Huawei TechnologiesSilence on advanced details Semiconductor It encourages the new Mate 60 Pro Flag Smartphone The issue has become highly speculative. Here are some possible explanations for where Huawei got the chip.
1. China’s top chip maker SMIC made the chip for Huawei
Although both Huawei and Semiconductor International Manufacturing Corporation (SMIC) declined to provide details, this is the most plausible explanation. Based on tests conducted on the smartphone, Chinese benchmarking website AnTuTu has identified the central processing unit (CPU) in the Mate 60 Pro as the Kirin 9000s from Huawei’s chip design department. HiSilicon.
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Research company TechInsights, in a note published on its WeChat account, said that SMIC uses the equipment available to implement the second-generation 7-nanometer process, known as the N+2 node, for the 5G-capable Kirin 9000s for Huawei. The California-based research firm said it will provide more details about the phone’s connectivity next week.
If this is the case, it would represent a “breakthrough” for China’s semiconductor industry and a major win for Huawei’s smartphone business.
However, due to US sanctions, SMIC was not supposed to be able to make advanced chips for Huawei.
2. Huawei manufactures the chip using its own supply chain network.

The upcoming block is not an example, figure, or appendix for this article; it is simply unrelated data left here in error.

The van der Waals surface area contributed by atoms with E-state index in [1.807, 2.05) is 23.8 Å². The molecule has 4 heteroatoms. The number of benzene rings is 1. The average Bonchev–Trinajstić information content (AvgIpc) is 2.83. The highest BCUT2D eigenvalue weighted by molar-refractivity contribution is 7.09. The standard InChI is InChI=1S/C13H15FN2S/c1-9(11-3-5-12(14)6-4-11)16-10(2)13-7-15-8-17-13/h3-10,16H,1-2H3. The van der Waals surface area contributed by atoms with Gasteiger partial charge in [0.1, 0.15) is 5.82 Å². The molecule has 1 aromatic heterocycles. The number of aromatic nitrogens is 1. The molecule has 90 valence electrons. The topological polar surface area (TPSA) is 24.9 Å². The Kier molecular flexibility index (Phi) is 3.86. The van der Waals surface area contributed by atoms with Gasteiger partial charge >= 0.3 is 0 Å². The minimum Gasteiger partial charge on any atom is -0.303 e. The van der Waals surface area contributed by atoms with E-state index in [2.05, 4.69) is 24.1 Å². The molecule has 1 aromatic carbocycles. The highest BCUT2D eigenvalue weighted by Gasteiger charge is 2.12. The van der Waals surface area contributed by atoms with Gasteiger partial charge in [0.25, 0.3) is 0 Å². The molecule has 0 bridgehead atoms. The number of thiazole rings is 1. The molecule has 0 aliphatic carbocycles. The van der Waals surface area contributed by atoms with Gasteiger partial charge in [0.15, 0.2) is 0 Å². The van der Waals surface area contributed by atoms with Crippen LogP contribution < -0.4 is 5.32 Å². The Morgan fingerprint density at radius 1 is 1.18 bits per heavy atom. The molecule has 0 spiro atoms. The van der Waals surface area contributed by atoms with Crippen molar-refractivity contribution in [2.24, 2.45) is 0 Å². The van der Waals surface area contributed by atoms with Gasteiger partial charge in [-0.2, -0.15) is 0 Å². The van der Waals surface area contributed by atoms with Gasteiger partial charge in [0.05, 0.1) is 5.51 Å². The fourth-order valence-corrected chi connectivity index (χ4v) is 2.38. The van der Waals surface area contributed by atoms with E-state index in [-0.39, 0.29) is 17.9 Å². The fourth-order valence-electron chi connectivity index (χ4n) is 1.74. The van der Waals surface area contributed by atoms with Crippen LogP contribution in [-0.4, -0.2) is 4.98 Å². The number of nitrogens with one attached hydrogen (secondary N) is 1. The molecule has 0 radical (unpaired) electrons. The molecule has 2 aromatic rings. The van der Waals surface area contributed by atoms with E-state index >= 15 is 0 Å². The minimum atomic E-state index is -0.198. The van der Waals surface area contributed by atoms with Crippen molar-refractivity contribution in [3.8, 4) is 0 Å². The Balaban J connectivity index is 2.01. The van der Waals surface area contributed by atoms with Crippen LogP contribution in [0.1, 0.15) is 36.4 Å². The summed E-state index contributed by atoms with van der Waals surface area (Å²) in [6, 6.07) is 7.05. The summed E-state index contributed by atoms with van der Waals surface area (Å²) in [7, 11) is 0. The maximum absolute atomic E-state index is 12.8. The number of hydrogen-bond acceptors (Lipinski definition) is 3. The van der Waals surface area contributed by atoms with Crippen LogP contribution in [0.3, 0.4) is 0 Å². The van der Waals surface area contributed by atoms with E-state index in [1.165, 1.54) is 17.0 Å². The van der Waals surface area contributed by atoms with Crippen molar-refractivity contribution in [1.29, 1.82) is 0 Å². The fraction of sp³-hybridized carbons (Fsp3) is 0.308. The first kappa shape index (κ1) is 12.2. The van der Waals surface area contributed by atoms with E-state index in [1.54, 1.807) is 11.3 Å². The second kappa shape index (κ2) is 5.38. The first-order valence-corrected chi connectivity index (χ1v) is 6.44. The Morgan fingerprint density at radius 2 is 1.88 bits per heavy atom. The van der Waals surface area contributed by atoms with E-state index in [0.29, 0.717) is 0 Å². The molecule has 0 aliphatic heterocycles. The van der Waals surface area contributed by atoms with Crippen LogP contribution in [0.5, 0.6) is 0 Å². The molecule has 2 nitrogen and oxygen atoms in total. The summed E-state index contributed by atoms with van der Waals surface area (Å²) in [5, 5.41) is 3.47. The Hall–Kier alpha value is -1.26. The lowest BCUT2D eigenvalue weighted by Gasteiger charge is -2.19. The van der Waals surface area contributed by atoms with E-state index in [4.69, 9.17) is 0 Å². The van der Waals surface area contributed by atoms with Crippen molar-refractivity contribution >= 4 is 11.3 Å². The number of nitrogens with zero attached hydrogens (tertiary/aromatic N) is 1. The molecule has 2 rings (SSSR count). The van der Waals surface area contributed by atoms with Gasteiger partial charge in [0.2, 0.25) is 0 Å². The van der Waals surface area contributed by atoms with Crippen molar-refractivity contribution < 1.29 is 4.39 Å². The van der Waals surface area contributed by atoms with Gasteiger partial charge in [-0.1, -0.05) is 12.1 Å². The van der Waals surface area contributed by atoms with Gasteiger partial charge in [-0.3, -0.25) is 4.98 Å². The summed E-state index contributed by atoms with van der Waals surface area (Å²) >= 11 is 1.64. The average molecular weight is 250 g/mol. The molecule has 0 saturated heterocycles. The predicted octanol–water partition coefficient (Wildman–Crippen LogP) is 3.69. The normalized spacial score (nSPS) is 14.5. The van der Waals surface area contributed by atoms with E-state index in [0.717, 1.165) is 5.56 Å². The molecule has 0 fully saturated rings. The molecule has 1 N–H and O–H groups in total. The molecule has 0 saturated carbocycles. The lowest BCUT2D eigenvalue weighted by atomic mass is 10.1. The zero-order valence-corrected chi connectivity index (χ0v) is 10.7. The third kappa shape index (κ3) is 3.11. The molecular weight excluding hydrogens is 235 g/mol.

That’s another option, after Bloomberg reported that the Chinese telecom giant is building a secret chip manufacturing supply chain by recruiting foundations to help circumvent US export controls. In this case, the chip in the Mate 60 shows how Huawei made a breakthrough.
This is an unlikely scenario, but it fits with China’s national narrative that Huawei has bitten the bullet under US sanctions for years and has finally overcome US sanctions.
The Huawei Mate 60 Pro uses the Kirin 9000s processor. Photo: Handout alt=The Huawei Mate 60 Pro uses the Kirin 9000s processor. Photo: Handout>
3. Huawei put in its own chips for the new phone
This explanation means that the chips in the new Huawei phone are obtained from inventory and were manufactured by Taiwan Semiconductor Manufacturing Corporation (TSMC) before September 2020, when the US imposed a ban on Huawei and all its affiliates from visiting advanced services, doubling down on the imposition of sanctions on the chips. TSMC relies on US core technology to manufacture silicon wafers, so it had to comply with the embargo.
Huawei was known to have stockpiled chips from its HiSilicon division before TSMC cut ties to comply with US sanctions, and some analysts believe it may have used these old chips in the new phone, with some repackaging and upgrades.
If this scenario is true, it means that Huawei is still starving for advanced chips under US sanctions.
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